Loading...

`They Sold A Million` Badfinger BBC documentary

530,413 views

Loading...

Loading...

Loading...

Rating is available when the video has been rented.
This feature is not available right now. Please try again later.
Published on Feb 16, 2014

Badfinger were a British rock band that originally consisted of Pete Ham, Mike Gibbins, Tom Evans and Joey Molland. The band evolved from an earlier group called The Iveys that was formed in 1961 by Ham, Ron Griffiths and David "Dai" Jenkins in Swansea, Wales. They were signed by the Beatles' Apple label in 1968 as The Iveys. In 1969 Griffiths left and was replaced by Molland, and the band renamed itself Badfinger.

Badfinger had four consecutive worldwide hits from 1970 to 1972: "Come and Get It" (written and produced by Paul McCartney), "No Matter What", "Day After Day", and "Baby Blue". Their song "Without You" has been covered many times, including a Billboard number one hit for Harry Nilsson.

In 1970, the band engaged American businessman Stan Polley to manage their commercial affairs. Over the next five years the band recorded several albums for Apple and toured extensively, but became embroiled in the chaos of Apple Records' dissolution. They signed to Warner Bros., but Polley's financial machinations resulted in a lawsuit by Warner over missing escrow account money. Warner's consequent withdrawal from market of the 1974 album, Wish You Were Here (seven weeks after its release), cut off the band's income. Three days before his 28th birthday, on 24 April 1975, Ham committed suicide by hanging himself, leaving a note that included damning comments about Polley.

Over the next three years, surviving members struggled to rebuild their personal and professional lives against a backdrop of lawsuits. The albums Airwaves (1978) and Say No More (1981) floundered, as Molland and Evans see-sawed between cooperation and struggle in attempts to revive and capitalise on the Badfinger legacy. Having seen Ham's body after Ham's wife had called him, Evans reportedly never got over his friend's suicide, and was quoted as saying in darker moments, "I wanna be where he is." On 19 November 1983, Evans also took his own life by hanging.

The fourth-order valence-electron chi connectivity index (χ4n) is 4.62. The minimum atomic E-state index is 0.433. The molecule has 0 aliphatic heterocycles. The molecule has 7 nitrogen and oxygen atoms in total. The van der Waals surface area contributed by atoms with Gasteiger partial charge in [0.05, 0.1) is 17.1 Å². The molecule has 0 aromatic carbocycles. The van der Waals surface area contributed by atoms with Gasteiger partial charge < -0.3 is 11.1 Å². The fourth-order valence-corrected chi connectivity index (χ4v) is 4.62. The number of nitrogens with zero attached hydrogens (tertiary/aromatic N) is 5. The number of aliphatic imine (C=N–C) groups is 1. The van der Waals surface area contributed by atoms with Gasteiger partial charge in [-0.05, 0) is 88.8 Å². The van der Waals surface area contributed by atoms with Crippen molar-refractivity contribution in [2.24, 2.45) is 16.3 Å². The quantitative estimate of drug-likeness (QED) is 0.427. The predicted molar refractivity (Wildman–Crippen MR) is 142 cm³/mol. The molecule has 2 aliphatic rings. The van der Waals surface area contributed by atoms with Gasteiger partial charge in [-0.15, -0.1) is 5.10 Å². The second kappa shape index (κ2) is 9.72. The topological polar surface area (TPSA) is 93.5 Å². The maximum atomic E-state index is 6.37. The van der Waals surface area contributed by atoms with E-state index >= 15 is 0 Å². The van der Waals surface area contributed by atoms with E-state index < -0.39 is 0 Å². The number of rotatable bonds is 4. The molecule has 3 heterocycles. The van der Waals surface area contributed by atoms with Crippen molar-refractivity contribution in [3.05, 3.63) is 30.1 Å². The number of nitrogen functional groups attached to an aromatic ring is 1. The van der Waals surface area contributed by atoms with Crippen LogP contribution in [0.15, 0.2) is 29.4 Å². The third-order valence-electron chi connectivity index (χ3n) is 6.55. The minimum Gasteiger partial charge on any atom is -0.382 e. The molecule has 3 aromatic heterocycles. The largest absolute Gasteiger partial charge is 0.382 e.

After receiving an invitation from Collins, Beatles' roadie/assistant Mal Evans and Apple Records' A&R head Peter Asher saw them perform at the Marquee Club, London, on 25 January 1968. Afterward, Evans consistently pushed their demo tapes to every Beatle until he gained approval from all four to sign the group. The demos were accomplished using a mono "sound-on-sound" tape recorder: two individual tracks bouncing each overdub on top of the last. Mal Evans' support ultimately led to their signing with Apple on 23 July 1968 -- the first non-Beatle recording artists on the label. Each of The Iveys' members were also signed to Apple Corps' publishing contracts.

The group's first single, "Maybe Tomorrow", was released worldwide on 15 November 1968. It reached the Top Ten in several European countries and Japan, but only number 67 on the US Billboard Hot 100, and failed to chart in the UK. The US manager of Apple Records, Ken Mansfield, ordered 400,000 copies of the single—considered to be a bold move at the time in the music business—and pushed for automatic airplay and reviews from newspapers, which he secured. Nevertheless, Mansfield remembered the problems: "We had a great group. We had a great record. We were missing just one thing ... the ability to go out and pick up people, and convince them to put their money on the counter" A second Tom Evans composition, "Storm in a Teacup", was included on an Apple EP promoting Wall's Ice Cream, along with songs by Apple artists such as James Taylor, Mary Hopkin and Jackie Lomax. The chart success of "Maybe Tomorrow" in Europe and Japan led to a follow-up single release in those markets in July 1969: Griffiths' "Dear Angie". An LP titled Maybe Tomorrow was released only in Italy, Germany and Japan. This was thought to be the work of Apple Corps' president, Allen Klein, as an Apple Corps' press officer, Tony Bramwell, remembered: "He [Klein] was saying, 'We're not going to issue any more records until I sort out this mess'

Ham's suicide and a break-up

With their current album suddenly withdrawn and their follow-up rejected, Badfinger spent the early months of 1975 trying to figure out how to proceed under the unclear legal situation. Salaries were no longer arriving and panic set in, especially for Ham, who had recently bought a £30,000 house in Woking, Surrey, and whose girlfriend was expecting a child. According to Jackson, the band tried to continue without Polley's involvement by contacting booking agents and prospective managers throughout London, but they were routinely declined because of their restrictive contracts with Polley and impending legal actions. Ham reportedly tried on many occasions to contact Polley by telephone during the early months of 1975, but was never able to reach him.

  • Category

  • Song

  • Artist

    • Harry Nilsson
  • Album

    • The Rules of Attraction (Original Motion Picture Soundtrack)
  • Writers

    • Tom Evans, Pete Ham
  • Licensed to YouTube by

    • INgrooves (on behalf of Lions Gate Records); UMPG Publishing, EMI Music Publishing, PEDL, Sony ATV Publishing, Kobalt Music Publishing, and 5 Music Rights Societies

Loading...

Advertisement
When autoplay is enabled, a suggested video will automatically play next.

Up next


to add this to Watch Later

Add to

Loading playlists...